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Kashmir Muslims divided on verdict

Tuesday 7 November 2006, by BUKHARI*Shujaat

Saddam was a "tyrant," says Syed Ali Shah Geelani

Muslim League chairman praises Saddam for defiance "Case should be heard by an international tribunal"

SRINAGAR: A day after deposed Iraqi President Saddam Hussain was sentenced to death by a tribunal, there were mixed reactions from leaders of different political parties here to the verdict. The reactions clearly showed a divide between Shia and Sunni Muslims on the issue.

The head of the hardline faction of the Hurriyat Conference, Syed Ali Shah Geelani, said Saddam was a "tyrant."

"We should not have a soft corner for him. And we should not be either happy or be opposed to it and we all should think as a Muslim, not as a Shia or a Sunni," Mr. Geelani said at a seminar organised by the Muslim League. However, he said that since the court that tried Mr. Hussein worked under the patronage of the U.S. Government, a fair trial was not possible. The case should been heard by an international tribunal.

Muslim League chairman Massarat Alam praised Mr. Hussein for his gesture of "openly opposing the Americans even in court." He did not comment on the justification of the death sentence.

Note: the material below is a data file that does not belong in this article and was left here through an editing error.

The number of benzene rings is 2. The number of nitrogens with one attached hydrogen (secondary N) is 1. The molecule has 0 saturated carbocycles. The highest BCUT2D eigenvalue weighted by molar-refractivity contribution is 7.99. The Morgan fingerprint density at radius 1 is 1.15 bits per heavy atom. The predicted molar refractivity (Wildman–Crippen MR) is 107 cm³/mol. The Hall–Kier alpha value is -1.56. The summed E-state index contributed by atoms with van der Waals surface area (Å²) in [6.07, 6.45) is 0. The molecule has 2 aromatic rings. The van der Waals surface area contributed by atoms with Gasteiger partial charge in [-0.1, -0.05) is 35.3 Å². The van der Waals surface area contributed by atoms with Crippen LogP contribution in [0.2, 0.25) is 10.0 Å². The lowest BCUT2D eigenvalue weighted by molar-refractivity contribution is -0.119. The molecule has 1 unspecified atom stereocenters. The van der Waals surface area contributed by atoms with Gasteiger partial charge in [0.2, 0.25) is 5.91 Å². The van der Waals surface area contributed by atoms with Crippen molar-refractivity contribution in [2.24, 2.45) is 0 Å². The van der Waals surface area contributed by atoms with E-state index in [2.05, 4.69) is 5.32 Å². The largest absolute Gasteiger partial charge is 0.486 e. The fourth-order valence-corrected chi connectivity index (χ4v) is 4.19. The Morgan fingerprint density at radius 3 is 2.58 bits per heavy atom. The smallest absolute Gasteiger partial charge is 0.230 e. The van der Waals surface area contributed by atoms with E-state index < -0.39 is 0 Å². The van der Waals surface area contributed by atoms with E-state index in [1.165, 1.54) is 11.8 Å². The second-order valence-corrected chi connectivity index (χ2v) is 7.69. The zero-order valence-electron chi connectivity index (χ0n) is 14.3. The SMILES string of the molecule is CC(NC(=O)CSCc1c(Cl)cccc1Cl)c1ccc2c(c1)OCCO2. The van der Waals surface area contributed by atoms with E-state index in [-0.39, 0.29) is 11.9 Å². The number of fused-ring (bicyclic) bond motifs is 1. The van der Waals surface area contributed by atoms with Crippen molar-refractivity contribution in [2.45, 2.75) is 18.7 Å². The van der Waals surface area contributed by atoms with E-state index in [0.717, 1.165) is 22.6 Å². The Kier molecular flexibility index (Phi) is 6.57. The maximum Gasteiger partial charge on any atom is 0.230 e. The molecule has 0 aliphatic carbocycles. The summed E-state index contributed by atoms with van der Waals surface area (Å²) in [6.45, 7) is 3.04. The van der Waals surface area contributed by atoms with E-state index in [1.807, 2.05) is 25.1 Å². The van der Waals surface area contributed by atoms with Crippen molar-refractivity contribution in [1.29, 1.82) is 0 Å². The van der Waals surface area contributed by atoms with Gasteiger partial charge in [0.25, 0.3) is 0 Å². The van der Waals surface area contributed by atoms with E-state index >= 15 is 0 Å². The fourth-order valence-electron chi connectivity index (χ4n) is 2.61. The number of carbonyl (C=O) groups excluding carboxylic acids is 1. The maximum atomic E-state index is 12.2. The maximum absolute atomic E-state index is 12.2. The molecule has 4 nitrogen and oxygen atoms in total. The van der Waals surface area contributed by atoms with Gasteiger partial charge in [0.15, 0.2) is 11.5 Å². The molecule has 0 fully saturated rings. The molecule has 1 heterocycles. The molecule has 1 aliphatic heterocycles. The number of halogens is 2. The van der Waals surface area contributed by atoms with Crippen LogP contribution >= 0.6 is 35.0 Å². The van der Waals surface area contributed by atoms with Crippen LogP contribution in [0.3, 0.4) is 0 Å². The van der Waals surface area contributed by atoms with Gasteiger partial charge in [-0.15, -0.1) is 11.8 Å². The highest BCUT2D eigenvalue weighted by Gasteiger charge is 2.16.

But Shia leaders were clear in their support for the judgment. "He committed a sin, he massacred Iraqis and he was punished," said Moulvi Iftikhar Ansari. "He couldn’t have been forgiven. The law of the land has punished. Maybe America has played a role in it but he deserved the punishment."

Shia cleric Sheikh Ghulam Rasool Noori said: "We should not see the judgment in the prism of sectarianism."

Quoting the Koran, he said that a Muslim should not be soft-hearted toward an oppressor. "A tyrant neither has a sect nor a religion and the judge has the responsibility of delivering justice."

There were no processions in Kashmir either in the support of the judgment or against it. This was surprising going by past protests against U.S. occupation or reactions to any international issue concerning Muslims. Even the Shia majority Budgam town was silent.

See online : The Hindu

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